“You don’t have to, sir,” Prynn relented. She wasn’t sure what she was feeling at this moment. Maybe it was apathy since they were not always on the best of terms. Or maybe it was regret at having shut her father out of her life ever since the assimilation and later death of her mother. Elias had felt responsible, as those were unfortunate consequences of his own mission, but Prynn was just starting to get over the resentment. She ascended from her station and followed Ezri to the port turbolift without another word.
Using an uplink to the station’s transporter system, Verad’s group beamed into their designated areas. Sisko and Lek materialized in a dark and musty hallway. Somehow, engineers preferred parts of the station in proximity to the fusion reactors to be that way. Lek kept his weapon trained on Sisko as they walked towards a door to the fusion reactor they were targeting. “Open it,” the glowering Orion directed Sisko.
Sisko did as directed, pushing the button on the right side to open the double doors. They stepped inside just as Lek’s wrist communicator chirped. “Go ahead,” he said tapping it.
“We’re in position,” Verad replied on the other end. “What about you?”
“So we are,” said Lek. “The human hasn’t tried anything yet.”
Lek tapped his communicator to sign off, and then arched his pistol closer to Sisko’s head. “Start assembling the explosives,” he demanded, looking down at the floor at the power cells that had been transported there earlier.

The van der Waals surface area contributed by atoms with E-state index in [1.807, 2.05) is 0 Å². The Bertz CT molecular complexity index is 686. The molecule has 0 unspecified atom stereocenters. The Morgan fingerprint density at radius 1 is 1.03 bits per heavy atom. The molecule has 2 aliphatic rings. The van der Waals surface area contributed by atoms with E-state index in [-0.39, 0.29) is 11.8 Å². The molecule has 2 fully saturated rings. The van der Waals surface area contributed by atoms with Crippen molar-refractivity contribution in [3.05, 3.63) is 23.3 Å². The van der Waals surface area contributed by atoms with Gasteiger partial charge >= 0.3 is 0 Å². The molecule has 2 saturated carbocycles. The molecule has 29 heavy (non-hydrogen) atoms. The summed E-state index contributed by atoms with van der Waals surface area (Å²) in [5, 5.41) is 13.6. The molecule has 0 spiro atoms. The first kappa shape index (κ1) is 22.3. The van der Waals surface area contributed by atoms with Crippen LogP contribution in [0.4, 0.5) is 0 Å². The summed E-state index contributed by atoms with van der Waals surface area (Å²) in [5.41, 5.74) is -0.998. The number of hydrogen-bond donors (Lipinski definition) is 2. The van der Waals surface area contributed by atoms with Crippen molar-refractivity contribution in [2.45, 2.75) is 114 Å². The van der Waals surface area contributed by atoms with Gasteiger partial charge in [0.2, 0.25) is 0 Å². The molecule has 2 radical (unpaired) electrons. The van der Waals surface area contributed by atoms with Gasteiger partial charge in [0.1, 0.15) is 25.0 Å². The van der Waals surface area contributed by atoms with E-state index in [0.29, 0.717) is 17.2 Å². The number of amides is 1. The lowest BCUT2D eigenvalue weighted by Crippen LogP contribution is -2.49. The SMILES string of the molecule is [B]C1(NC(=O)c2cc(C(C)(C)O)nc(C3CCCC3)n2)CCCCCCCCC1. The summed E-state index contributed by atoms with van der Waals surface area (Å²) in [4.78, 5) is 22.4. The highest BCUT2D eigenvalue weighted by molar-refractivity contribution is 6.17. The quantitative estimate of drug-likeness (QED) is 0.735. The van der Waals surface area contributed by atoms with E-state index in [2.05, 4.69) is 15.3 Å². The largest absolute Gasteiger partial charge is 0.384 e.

Sisko set down the travel bag on his back and slowly kneeled down on the deck. He didn’t dare try anything surreptitious with a phaser pointed at him. Why he was thinking about not forcing Kasidy to raise their daughter without him now more so than when he confronted Dukat in the Fire Caves, he could not say. In both instances, a lot depended on Sisko’s actions in a very small time span. Lek then set down his travel bag and began emptying the metal rods with his free left hand.
Sisko shot quick glances at the Orion as he began placing packs of black powder into the metal rods. By itself, this powder was completely harmless. But at the right temperature, it and everything within a hundred meters of it would explode. Right now, he could see no opportunity to reveal his ace in the hole.